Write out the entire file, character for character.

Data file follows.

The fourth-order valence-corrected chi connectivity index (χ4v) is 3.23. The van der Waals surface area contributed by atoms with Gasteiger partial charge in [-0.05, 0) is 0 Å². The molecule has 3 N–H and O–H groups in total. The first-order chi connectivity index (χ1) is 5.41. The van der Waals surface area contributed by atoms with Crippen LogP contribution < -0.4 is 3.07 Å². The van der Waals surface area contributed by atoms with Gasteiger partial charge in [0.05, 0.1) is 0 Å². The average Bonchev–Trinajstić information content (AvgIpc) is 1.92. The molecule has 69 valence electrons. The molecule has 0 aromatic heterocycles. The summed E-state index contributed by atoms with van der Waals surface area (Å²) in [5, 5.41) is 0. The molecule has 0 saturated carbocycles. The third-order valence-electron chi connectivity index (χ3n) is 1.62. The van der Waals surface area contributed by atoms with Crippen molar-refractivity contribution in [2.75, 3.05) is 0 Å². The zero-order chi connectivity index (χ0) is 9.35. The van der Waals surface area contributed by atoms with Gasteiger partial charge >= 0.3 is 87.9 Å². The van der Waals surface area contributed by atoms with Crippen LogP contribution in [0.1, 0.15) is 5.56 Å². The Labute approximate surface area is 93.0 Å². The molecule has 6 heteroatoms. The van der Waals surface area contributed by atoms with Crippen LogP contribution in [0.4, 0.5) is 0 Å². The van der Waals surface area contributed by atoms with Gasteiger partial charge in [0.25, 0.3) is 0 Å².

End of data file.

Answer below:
The fourth-order valence-corrected chi connectivity index (χ4v) is 3.23. The van der Waals surface area contributed by atoms with Gasteiger partial charge in [-0.05, 0) is 0 Å². The molecule has 3 N–H and O–H groups in total. The first-order chi connectivity index (χ1) is 5.41. The van der Waals surface area contributed by atoms with Crippen LogP contribution < -0.4 is 3.07 Å². The van der Waals surface area contributed by atoms with Gasteiger partial charge in [0.05, 0.1) is 0 Å². The average Bonchev–Trinajstić information content (AvgIpc) is 1.92. The molecule has 69 valence electrons. The molecule has 0 aromatic heterocycles. The summed E-state index contributed by atoms with van der Waals surface area (Å²) in [5, 5.41) is 0. The molecule has 0 saturated carbocycles. The third-order valence-electron chi connectivity index (χ3n) is 1.62. The van der Waals surface area contributed by atoms with Crippen molar-refractivity contribution in [2.75, 3.05) is 0 Å². The zero-order chi connectivity index (χ0) is 9.35. The van der Waals surface area contributed by atoms with Gasteiger partial charge >= 0.3 is 87.9 Å². The van der Waals surface area contributed by atoms with Crippen LogP contribution in [0.1, 0.15) is 5.56 Å². The Labute approximate surface area is 93.0 Å². The molecule has 6 heteroatoms. The van der Waals surface area contributed by atoms with Crippen LogP contribution in [0.4, 0.5) is 0 Å². The van der Waals surface area contributed by atoms with Gasteiger partial charge in [0.25, 0.3) is 0 Å².